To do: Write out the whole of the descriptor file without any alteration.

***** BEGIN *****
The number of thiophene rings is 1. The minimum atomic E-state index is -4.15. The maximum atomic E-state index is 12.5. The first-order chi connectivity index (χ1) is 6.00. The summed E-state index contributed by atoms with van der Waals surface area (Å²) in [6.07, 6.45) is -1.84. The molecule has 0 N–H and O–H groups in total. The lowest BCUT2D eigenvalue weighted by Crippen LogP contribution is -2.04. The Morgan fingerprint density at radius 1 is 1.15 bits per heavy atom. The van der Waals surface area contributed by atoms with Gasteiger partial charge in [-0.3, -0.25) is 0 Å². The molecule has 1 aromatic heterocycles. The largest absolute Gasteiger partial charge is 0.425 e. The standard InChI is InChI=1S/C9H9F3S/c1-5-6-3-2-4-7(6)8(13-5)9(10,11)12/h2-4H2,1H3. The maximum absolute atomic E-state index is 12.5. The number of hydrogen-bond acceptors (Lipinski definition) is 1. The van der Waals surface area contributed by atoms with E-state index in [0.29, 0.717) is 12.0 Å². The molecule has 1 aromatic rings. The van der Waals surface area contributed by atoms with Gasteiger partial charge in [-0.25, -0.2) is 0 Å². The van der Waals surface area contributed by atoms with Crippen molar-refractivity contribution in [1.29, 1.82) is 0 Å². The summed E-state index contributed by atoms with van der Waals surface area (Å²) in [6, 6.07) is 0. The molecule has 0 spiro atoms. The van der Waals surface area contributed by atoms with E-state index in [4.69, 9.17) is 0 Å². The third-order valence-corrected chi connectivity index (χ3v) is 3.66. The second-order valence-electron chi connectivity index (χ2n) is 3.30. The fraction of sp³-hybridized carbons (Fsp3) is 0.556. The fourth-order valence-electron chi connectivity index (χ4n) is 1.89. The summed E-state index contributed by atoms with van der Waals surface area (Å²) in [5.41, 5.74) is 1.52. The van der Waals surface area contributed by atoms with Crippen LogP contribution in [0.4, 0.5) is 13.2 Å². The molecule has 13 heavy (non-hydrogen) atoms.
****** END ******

The number of thiophene rings is 1. The minimum atomic E-state index is -4.15. The maximum atomic E-state index is 12.5. The first-order chi connectivity index (χ1) is 6.00. The summed E-state index contributed by atoms with van der Waals surface area (Å²) in [6.07, 6.45) is -1.84. The molecule has 0 N–H and O–H groups in total. The lowest BCUT2D eigenvalue weighted by Crippen LogP contribution is -2.04. The Morgan fingerprint density at radius 1 is 1.15 bits per heavy atom. The van der Waals surface area contributed by atoms with Gasteiger partial charge in [-0.3, -0.25) is 0 Å². The molecule has 1 aromatic heterocycles. The largest absolute Gasteiger partial charge is 0.425 e. The standard InChI is InChI=1S/C9H9F3S/c1-5-6-3-2-4-7(6)8(13-5)9(10,11)12/h2-4H2,1H3. The maximum absolute atomic E-state index is 12.5. The number of hydrogen-bond acceptors (Lipinski definition) is 1. The van der Waals surface area contributed by atoms with E-state index in [0.29, 0.717) is 12.0 Å². The molecule has 1 aromatic rings. The van der Waals surface area contributed by atoms with Gasteiger partial charge in [-0.25, -0.2) is 0 Å². The van der Waals surface area contributed by atoms with Crippen molar-refractivity contribution in [1.29, 1.82) is 0 Å². The summed E-state index contributed by atoms with van der Waals surface area (Å²) in [6, 6.07) is 0. The molecule has 0 spiro atoms. The van der Waals surface area contributed by atoms with E-state index in [4.69, 9.17) is 0 Å². The third-order valence-corrected chi connectivity index (χ3v) is 3.66. The second-order valence-electron chi connectivity index (χ2n) is 3.30. The fraction of sp³-hybridized carbons (Fsp3) is 0.556. The fourth-order valence-electron chi connectivity index (χ4n) is 1.89. The summed E-state index contributed by atoms with van der Waals surface area (Å²) in [5.41, 5.74) is 1.52. The van der Waals surface area contributed by atoms with Crippen LogP contribution in [0.4, 0.5) is 13.2 Å². The molecule has 13 heavy (non-hydrogen) atoms.